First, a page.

Realbasic on the web without plugins

Andre Garzia andre at
Fri Sep 23 14:13:30 CDT 2011


Speaking as someone who actually (tried to) build lots LC to Web tools I
must say that the challenge is not rendering the controls or converting the
language to javascript. That is not where the main issue lies. To convert LC
to the Web, you would need what I call an "LiveCode Kernel" implemented in
Javascript. This would be basically a reimplementation of the features we
have in the engine such as message path, all the commands, all the
functions, all the externals, all the controls, all of everything, in
javascript. someting like:


Now, a translation process would begin by exporting the stackfile format to
a json structure with all the properties and ownerships so that in the end
you have a complete translation of all the data that is in the stackfile to
a format that can be manipulated by javascript. With this json alone, you
would be able to render the user interface but the scripts would require
more work.

Multiple steps would be needed to convert the scripts of the stack. They
would be parsed into an AST of sorts, a graph or some storage medium that we
could use to keep our representation of the script. This AST-like thing
would then be exported to unoptimized javascript where all the LiveCode
commands and functions are just wrapped in javascript calls so a script

  get totalTime
  add 1 to it
  put it into field "total"

would be converted to: = totalTime; += 1;
  lcSetObjectProperty(lcObjectReference("field","total"), "text",

You can see that there is no inteligence, it is a direct translation
changing all that would be LiveCode commands to javascript wrappers. a
global structure in the form of "lc.env.*" holds all the globals and special
variables. A helper function lcSetObjectProperty() is used to set any object
property using three parameters - the object reference, the property, the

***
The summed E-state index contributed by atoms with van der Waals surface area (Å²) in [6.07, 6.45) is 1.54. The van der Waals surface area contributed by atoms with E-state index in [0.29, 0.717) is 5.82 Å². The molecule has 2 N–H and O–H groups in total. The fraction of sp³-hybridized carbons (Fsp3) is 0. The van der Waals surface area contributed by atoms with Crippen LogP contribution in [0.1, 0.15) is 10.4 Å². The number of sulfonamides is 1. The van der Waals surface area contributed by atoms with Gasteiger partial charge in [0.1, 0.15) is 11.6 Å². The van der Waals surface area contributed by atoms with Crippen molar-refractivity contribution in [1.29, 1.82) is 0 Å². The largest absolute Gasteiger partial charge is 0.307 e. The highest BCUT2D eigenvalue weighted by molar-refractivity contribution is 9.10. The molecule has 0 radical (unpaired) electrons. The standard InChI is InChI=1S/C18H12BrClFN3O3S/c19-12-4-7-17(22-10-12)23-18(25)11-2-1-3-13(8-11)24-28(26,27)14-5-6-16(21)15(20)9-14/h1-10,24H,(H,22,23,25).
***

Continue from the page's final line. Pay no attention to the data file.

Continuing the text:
value. Another helper function picks an object type and a name and returns
the reference that is used in the lcSetObjectProperty();

We're not translating LiveCode script to idiomatic Javascript, we're
wrapping LiveCode semantics in a JavaScript syntax. This would be very slow
but it would not be the hardest thing to build. Once you have a way to pick
an alternative stackfile representation like a JSON file and you have all
the engine features wrapped in your own javascript little kernel, you can
convert stacks to the web.

What many projects that boost their features as RAD tools for the web are
doing is something different. Instead of translating their stuff to
HTML+CSS+JS, what they do is wrap around the native program. They create a
virtual screen on the browser where the output that would usually go to X11
or something similar is sent to the browser in a CANVAS tag or SVG or JPG.
The raw mouse input such as coordinates and button status are constantly
sent back to the server along with the keyboard status. The server maintain
different client states for each connected user allowing the software to
mimic it being run as different instances. This can be accomplished with
closures and continuations. In this way, there is no conversion at all, you
have a wrapper that pipes output to the browser and pushes browser input
events to the server. All the logic and inteligence is on the server, there
is nothing business related on the browser.

This approach might sound more complicated but it is actually easier. Just
google for GTK on the Web and you will see a GTK adapter that just do that.
We can adopt that approach with LiveCode because we don't have multitasking
or closures or continuations so the user state management would be really

The previous approach of reimplementing the engine in javascript and passing
a stackfile representation around brings the logic and inteligence back to
the browser and the server has no dealing with it anymore. It is a harder
approach but it can be done. I started coding this during that Apple License
fiasco we had where they prohibited all the non-objc languages on the
appStore. I called the project RevImpossible and set a very slow pace. When
apple reverted their license, I saw no use in trying to reimplement
something that is so complex (it would take me years and a lot of smart
people with me). I shifted RevImpossible to another focus, it still converts
the visuals of stacks to the web but my focus is not the scripts anymore but
a quick way to prototype websites using RevIgniter.

My two cents
PS: REALStudio Web thing appears to use FastCGI. I demoed a Revolution
FastCGI library during RevConWest a long time ago...

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